Apple creating better-sounding speakerphone for iOS devices

A patent reveals that the company has fashioned a new speakerphone system designed to improve the sound on iOS devices.

Lance Whitney Contributing Writer
Lance Whitney is a freelance technology writer and trainer and a former IT professional. He's written for Time, CNET, PCMag, and several other publications. He's the author of two tech books--one on Windows and another on LinkedIn.
Lance Whitney
2 min read

iPhone and iPad users unhappy with their speakerphones may be treated to better sound in future models.

Apple has invented a new speakerphone system for iOS devices, according to a patent published yesterday by the U.S. Patent & Trademark Office. The patent application is filled with pages of the usual technical jargon.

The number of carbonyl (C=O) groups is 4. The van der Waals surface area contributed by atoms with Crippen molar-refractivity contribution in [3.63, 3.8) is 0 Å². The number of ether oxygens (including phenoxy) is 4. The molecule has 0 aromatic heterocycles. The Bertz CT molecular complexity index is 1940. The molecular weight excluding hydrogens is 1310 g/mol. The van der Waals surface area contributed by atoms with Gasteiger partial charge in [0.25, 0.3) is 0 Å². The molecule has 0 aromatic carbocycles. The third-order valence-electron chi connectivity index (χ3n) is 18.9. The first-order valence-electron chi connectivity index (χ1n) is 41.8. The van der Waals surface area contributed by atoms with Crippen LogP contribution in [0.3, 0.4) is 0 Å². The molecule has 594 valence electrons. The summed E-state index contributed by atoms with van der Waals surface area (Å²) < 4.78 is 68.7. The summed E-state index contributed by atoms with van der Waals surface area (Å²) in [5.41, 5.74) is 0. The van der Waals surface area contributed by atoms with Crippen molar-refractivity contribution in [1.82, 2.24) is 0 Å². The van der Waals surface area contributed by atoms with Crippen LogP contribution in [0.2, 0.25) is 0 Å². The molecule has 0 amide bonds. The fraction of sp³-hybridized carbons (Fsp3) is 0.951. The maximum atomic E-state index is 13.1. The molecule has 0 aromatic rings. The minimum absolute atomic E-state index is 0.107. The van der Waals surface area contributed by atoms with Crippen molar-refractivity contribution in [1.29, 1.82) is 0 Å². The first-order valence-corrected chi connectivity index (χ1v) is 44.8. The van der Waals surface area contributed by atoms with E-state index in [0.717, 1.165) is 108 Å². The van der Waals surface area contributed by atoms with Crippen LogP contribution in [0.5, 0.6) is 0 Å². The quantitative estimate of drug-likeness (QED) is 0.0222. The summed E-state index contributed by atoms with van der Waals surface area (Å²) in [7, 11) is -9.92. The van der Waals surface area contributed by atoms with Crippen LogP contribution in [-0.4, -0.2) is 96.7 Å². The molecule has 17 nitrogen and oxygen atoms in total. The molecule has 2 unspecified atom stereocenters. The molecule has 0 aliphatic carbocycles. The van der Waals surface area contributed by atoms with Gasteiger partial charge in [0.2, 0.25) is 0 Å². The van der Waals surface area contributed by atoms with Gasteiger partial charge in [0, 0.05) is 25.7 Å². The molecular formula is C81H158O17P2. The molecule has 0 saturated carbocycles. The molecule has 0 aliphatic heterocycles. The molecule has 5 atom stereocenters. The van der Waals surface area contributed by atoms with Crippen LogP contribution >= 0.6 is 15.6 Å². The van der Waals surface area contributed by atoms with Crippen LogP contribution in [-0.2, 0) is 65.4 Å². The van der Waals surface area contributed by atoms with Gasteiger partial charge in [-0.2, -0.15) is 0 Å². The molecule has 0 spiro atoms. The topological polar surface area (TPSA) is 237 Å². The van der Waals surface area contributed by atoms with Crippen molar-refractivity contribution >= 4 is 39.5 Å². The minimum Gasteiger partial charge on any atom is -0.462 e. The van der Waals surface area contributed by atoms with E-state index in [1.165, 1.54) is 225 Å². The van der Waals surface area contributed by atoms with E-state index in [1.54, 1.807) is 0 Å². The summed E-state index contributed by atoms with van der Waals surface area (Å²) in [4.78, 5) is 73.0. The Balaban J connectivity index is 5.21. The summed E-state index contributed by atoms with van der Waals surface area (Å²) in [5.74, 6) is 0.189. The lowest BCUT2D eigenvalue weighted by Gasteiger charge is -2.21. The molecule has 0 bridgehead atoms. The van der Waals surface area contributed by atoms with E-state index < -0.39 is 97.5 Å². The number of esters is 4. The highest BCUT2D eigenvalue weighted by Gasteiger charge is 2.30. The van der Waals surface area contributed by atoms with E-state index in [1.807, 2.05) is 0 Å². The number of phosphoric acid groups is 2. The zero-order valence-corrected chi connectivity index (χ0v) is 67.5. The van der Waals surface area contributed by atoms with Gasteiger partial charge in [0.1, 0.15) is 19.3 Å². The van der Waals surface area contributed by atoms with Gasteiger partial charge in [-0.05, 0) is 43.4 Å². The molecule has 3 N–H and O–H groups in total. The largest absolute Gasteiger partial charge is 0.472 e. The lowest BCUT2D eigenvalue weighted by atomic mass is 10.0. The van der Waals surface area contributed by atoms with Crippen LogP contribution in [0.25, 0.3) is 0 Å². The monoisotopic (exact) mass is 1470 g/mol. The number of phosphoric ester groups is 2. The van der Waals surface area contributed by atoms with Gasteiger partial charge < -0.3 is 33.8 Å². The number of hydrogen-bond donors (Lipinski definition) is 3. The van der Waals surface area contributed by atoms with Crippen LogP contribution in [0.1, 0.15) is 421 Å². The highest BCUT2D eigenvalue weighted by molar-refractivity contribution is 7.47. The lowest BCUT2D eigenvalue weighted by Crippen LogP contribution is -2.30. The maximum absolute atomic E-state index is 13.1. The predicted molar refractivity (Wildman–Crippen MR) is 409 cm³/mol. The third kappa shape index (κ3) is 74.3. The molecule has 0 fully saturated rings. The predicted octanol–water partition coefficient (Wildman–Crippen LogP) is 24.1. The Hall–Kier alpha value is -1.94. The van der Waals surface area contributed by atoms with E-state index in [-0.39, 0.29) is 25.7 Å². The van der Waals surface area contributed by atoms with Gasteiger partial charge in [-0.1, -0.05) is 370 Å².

But in a nutshell, Apple is redesigning and repositioning the traditional speaker and surrounding components to enhance the quality of the audio possible in a relatively small space. Though the patent doesn't tout any specific benefits to consumers, "the new speaker positioning could provide iOS devices with generally superior sound, even when docked," according to Patently Apple.

Speakers on mobile phones tend to offer weak sound due to their small size. Even laptops and tablets don't have enough space for high-quality speakers, a factor acknowledged by Apple in its patent application.

There is a range of consumer electronics devices that are not dedicated or specialized audio playback devices, yet can benefit from improved audio performance. For instance, smart phones are ubiquitous. These devices, however, do not have sufficient space to house high fidelity speakers. This is also true for portable personal computers such as laptop, notebook, and tablet computers, and, to a lesser extent, desktop personal computers with built-in speakers.

The redesigned speaker could be used in "relatively small back volume enclosures" and "may have improved performance," the patent said.

Apple is creating the new speaker system for its own mobile phone and tablet. But the technology clearly would benefit a wide range of small devices, certainly one reason why the company saw fit to patent the invention.